July-August 2007 Selected Content
Learning 101 - Tamra Orr
To Read ... Perchance to Learn
How do you know that you are doing a good job as a homeschooler? Is it when your children go out into the "real world" and respond to people with good manners and maturity? Is it when one of your kids pipe up with some witty, spontaneous, and erudite response when Uncle Bill or Cousin Martha asks what the capital of Montana is? Is it when your tween-aged child is reading college level material and asking for more? Is it when you look in the living room and see your kids actually talking and studying with each other and -- dare we even say it -- communicating? You might think so. Heck, even I might think so. But to the world at large, the key to being a quality, knowledgeable, respected homeschooler is (can you guess?) if your child can r-e-a-d.
Yes, reading is the golden key to all education, right? Step inside my house for a moment and you would certainly think that I thought so. I have more books than anyone I know. My father once told me when I was about 14 years-old that the way to my heart was clearly a new bookshelf. My husband would have to agree. Forget roses and chocolate. Bring me a new bookcase anytime. I love to read. I love to open covers and turn pages. I read books. I collect books. I write books. Life without reading, to me, would be empty and so very sad.
So, of course, my kids would read. I was a little surprised that they weren't born with books in their hands. I realize it was dark in there but they had all that free time.
I read out loud to my first child a couple of hours a day. She graduated from chewing on books to playing with them and then to following along with her finger while I read. So when she turned six, it was time to read. Maybe on my schedule, but not hers. We escalated from a fun lesson to tears in a matter of days. Long story way shortened -- I stopped "teaching" and she started learning. By age nine, she was reading high school level books and avidly. Put me on the Homeschooling Parent Poster of the Year. Smugness is not recommended, however.
Along came child #2. She did not read at age six...or 7...8, 9, 10 or 11. Suddenly, I was star of the Homeschooling Parental Neglect Poster, at least, according to the public. I got looks and side comments and other negative feedback when people realized that this child of mine could not read. Because no one can learn if they don't read -- right?
She learned at age 12. Since then, she has read voraciously and like her older sister, writes up a storm.
Child #3. A boy this time. Not only did he not learn how to read at age six, he did not care. He liked being read to and would listen forever, but put a book in his hand and he could not have cared less. Instead, this child asked questions and more questions and more questions. Not just from us, of course. He asked the man cleaning the window at the bagel store. He asked the woman serving his food at the restaurant. He asked the janitor at the library. He asked anyone who would actually listen to him and give him an answer. And he learned. He retained everything and, to this day, has the best memory in the family. He learned how to read when he was 13. He reads non-stop now but, on the road to get there, he was teased in Boy Scouts. He was embarrassed at parties. What do you mean you can't read the directions you have been given? Heaven forbid someone read the directions to him and see that he can follow them perfectly. By now I didn't even get to be on any poster.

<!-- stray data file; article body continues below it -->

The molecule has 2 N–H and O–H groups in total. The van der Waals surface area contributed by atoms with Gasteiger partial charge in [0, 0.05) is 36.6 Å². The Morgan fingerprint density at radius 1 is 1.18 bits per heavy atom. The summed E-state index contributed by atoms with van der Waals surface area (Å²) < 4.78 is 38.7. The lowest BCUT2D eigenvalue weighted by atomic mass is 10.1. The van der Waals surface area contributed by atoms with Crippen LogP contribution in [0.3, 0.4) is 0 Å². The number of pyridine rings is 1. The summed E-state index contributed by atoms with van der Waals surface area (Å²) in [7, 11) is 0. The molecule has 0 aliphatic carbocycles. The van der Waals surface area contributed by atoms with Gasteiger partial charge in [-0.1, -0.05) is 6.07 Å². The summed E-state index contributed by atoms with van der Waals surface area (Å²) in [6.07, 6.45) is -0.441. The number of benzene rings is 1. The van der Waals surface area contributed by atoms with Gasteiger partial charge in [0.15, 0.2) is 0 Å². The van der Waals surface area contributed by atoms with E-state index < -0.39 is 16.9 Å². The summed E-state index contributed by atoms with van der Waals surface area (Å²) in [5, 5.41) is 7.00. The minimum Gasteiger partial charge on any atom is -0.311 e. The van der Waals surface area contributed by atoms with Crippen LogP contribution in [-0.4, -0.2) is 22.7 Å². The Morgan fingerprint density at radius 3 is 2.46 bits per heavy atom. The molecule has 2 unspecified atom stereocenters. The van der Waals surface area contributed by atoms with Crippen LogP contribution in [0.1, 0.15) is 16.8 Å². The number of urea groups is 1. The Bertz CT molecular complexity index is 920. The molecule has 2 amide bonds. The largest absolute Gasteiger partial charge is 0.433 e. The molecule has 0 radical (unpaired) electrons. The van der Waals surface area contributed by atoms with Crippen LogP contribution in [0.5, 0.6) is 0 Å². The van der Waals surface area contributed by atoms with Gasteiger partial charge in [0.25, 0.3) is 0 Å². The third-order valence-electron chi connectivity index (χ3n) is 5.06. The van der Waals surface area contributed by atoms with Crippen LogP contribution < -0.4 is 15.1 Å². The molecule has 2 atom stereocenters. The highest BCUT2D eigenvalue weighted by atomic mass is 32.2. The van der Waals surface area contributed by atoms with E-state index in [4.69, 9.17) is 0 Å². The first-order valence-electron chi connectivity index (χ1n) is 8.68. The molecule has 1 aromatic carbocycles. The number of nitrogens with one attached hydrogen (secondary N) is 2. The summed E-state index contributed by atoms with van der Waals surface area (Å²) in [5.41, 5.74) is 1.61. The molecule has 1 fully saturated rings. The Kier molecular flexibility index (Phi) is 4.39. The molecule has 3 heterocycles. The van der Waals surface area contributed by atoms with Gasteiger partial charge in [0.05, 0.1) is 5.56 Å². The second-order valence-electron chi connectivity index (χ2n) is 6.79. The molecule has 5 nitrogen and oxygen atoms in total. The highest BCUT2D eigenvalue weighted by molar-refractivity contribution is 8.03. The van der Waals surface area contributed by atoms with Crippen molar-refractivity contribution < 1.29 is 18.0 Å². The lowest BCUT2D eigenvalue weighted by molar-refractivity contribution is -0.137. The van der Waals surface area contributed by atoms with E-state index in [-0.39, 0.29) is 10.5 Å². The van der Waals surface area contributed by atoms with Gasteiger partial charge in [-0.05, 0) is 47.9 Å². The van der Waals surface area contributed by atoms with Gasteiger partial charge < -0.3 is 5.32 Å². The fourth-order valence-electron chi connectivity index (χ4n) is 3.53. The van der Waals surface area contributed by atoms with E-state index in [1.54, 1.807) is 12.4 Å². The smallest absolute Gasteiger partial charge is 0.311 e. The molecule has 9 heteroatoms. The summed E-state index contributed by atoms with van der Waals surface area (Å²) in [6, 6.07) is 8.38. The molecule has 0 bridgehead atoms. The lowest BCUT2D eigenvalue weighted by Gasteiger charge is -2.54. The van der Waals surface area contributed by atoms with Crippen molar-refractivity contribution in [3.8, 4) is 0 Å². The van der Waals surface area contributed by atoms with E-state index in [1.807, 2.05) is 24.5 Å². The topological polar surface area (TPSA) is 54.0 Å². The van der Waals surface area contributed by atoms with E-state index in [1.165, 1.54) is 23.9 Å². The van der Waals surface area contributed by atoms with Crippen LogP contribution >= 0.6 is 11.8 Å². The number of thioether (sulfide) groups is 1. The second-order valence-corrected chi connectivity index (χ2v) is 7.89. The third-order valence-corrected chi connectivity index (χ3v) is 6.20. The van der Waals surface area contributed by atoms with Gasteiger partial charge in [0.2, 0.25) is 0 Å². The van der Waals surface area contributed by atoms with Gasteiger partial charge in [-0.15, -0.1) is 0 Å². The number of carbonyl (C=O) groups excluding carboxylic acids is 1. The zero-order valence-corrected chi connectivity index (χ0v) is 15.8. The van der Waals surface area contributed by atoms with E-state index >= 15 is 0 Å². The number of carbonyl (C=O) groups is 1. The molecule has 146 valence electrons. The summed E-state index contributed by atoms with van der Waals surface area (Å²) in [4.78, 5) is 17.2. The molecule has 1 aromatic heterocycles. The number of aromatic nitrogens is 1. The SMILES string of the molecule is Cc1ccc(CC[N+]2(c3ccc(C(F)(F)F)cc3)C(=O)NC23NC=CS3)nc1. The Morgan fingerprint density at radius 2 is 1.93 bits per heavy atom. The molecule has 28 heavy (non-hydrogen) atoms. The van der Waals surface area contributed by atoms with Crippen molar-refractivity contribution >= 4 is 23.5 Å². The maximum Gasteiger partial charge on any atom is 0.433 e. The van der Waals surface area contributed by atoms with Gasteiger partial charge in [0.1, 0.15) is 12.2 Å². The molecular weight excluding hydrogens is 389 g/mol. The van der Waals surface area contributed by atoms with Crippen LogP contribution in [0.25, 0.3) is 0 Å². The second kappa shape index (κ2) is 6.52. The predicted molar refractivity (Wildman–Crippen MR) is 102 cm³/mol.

Finally, along came child #4. He decided one night, when he was six years-old, that it was time for him to read. We sat down with a 40 year-old Dick and Jane book and an hour later, he was reading. He now reads faster than any of us. Oh look! The poster is back on the wall.
Personally, I did not have trouble with how each one of my kids learned to read. I ached for the ones who took longer, not because of what they were supposedly missing, but because of the teasing they had to suffer from others. I became continually more aware of how much this culture focused on reading as the hallmark of intelligence. Illiterate equals stupid, right? Poor, poor child cannot read. Well, believe it or not, there was a time when no one could read. Were all of those people stupid? No, they simply found alternative ways of learning and who is to say that those ways are inferior?
Don't misunderstand. I think reading is pretty essential in today's world. (Heck, I am a writer, after all. Of course I support reading!) It is a skill that plays a major role in virtually every single profession. I am thrilled to walk in a room and see all three of my kids (one is grown and married) sitting around the living room with books in their hands. One of my favorite family activities is to all crawl into our king size bed and sleeping bags around the floor, put on some music we can agree on and read. We stop and read the best parts aloud to each other; we share something really funny; we ask each other what a word means, and we even swap books now and then.
However, I feel like the huge emphasis on reading in our society is somewhat misplaced. We need to respect the learner who interprets the world with his or her hands or ears. We need to be patient with the child who isn't interested in learning how to read. My personal Literacy Formula is three part: (1) Be a role model and read yourself for education and pleasure; (2) Read to your child(ren) so they can see the fun of it and (3) Have books all around the house so that kids can pick them up when they want to. Perhaps I should add (4) Recognize that every child has a different timetable for reading and while s/he is not reading, s/he is learning all the time in other ways.
Reading is a fantastic way to learn, but it is not the only way to learn. Hey, maybe that is what belongs on a poster!
© 2007, Tamra Orr